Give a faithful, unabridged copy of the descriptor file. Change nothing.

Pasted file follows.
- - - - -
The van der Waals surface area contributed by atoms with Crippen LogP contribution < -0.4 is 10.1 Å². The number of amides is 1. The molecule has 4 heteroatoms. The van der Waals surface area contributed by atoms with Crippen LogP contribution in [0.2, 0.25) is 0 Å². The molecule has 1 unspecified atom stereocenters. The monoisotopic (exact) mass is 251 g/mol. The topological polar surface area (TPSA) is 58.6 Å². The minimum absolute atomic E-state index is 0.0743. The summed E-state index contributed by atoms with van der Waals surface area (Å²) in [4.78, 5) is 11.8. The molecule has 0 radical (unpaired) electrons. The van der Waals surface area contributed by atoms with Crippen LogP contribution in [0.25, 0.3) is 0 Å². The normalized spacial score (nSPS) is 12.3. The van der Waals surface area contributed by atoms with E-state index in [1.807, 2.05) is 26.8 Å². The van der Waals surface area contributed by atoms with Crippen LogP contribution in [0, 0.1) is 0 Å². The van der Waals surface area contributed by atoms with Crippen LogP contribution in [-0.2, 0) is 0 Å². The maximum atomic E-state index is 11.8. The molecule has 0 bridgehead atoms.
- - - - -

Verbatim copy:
The van der Waals surface area contributed by atoms with Crippen LogP contribution < -0.4 is 10.1 Å². The number of amides is 1. The molecule has 4 heteroatoms. The van der Waals surface area contributed by atoms with Crippen LogP contribution in [0.2, 0.25) is 0 Å². The molecule has 1 unspecified atom stereocenters. The monoisotopic (exact) mass is 251 g/mol. The topological polar surface area (TPSA) is 58.6 Å². The minimum absolute atomic E-state index is 0.0743. The summed E-state index contributed by atoms with van der Waals surface area (Å²) in [4.78, 5) is 11.8. The molecule has 0 radical (unpaired) electrons. The van der Waals surface area contributed by atoms with Crippen LogP contribution in [0.25, 0.3) is 0 Å². The normalized spacial score (nSPS) is 12.3. The van der Waals surface area contributed by atoms with E-state index in [1.807, 2.05) is 26.8 Å². The van der Waals surface area contributed by atoms with Crippen LogP contribution in [0, 0.1) is 0 Å². The van der Waals surface area contributed by atoms with Crippen LogP contribution in [-0.2, 0) is 0 Å². The maximum atomic E-state index is 11.8. The molecule has 0 bridgehead atoms.